8 June 2017

Cycling for Science


Do younger and older bodies react differently to cycling 3,050 kilometres on 15 days? Researchers from the Center for Healthy Aging, the Department of Biomedical Sciences and Bispebjerg Hospital are looking to answer this question by studying seven older and eight younger fit cyclists, who have cycled from Copenhagen to Palermo. The cyclists have arrived at their destination, and the researchers are now doing the final tests. See photos from the project

How do older and younger bodies, respectively, react to long-term physical strain? This is one of the main questions that researchers from the Center for Healthy Aging, the Department of Biomedical Sciences and Bispebjerg Hospital are looking to answer. They are studying two groups of men. The older group consists of seven male unprofessional cyclists – six of them aged 65-70 years with varying social backgrounds – while the younger group consists of eight also fit men aged 21-35 years.

The cyclists have spent 15 days cycling the 3,050 kilometres from Copenhagen to Palermo. Last week the involved researchers went to Palermo to do muscular and fatty tissue biopsies, measurements of the mitochondria function and sugar absorption, bicycle fitness tests, blood tests and body fat and muscle mass measurements.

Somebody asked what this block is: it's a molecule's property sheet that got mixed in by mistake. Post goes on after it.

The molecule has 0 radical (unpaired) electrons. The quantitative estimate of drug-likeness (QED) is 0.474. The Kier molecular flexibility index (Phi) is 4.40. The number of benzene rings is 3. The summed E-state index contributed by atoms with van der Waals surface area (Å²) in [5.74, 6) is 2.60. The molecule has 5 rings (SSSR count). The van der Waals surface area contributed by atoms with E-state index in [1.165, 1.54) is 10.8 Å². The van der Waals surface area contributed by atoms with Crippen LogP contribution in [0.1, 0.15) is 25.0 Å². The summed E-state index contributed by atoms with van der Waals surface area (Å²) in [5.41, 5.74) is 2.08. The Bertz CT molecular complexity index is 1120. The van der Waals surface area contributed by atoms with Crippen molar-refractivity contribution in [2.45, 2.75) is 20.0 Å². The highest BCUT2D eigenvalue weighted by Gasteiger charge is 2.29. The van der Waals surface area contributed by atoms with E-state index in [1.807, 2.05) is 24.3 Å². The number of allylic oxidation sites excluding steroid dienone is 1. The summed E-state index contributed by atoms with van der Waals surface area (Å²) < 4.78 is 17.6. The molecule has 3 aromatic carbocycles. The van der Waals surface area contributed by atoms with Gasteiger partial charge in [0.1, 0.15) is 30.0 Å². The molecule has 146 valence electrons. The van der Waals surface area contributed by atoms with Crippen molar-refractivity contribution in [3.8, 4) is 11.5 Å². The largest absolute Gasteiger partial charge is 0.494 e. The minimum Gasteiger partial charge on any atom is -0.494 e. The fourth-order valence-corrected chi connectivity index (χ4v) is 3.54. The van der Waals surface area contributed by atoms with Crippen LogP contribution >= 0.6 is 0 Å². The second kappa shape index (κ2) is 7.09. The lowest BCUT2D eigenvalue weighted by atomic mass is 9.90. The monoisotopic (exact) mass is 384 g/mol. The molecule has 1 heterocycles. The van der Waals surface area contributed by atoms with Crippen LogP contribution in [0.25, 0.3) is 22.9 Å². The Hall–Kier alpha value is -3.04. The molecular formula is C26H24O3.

"We are really pleased to be able to follow the cyclists. We hope the study will reveal how fit young and older cyclists react to great physical strain and how the performance can be optimised. The test will also help us determine whether long-distance endurance affects the bodies and organs differently", says Professor Jørn Wulff Helge from the Center for Healthy Aging and the Department of Biomedical Sciences, who have been to Palermo to collect samples from the cyclists.

The younger team of cyclists arrives.

Research Assistant Jacob Frandsen is max testing one of the older test subjects, Erik (aged 67). Fitness rating: 53 ml of O2 per kg per minute!

After the test, fatty tissue biopsies from the buttocks and stomach were conducted by Professor Flemming Dela and Student of Medicine Arthur Ingersen. Biopsies have just been performed on the first two young test subjects on the couches.

Associate Professor Steen Larsen is in the laboratory getting fatty tissue samples from the stomach and buttocks ready for mitochondria function analysis

The temporary laboratory facilities in Palermo. Bachelor of Medical Laboratory Technology Regitze Kraunsøe and Associate Professor Steen Larsen are getting ready to measure the mitochondria function on Oxygraphs.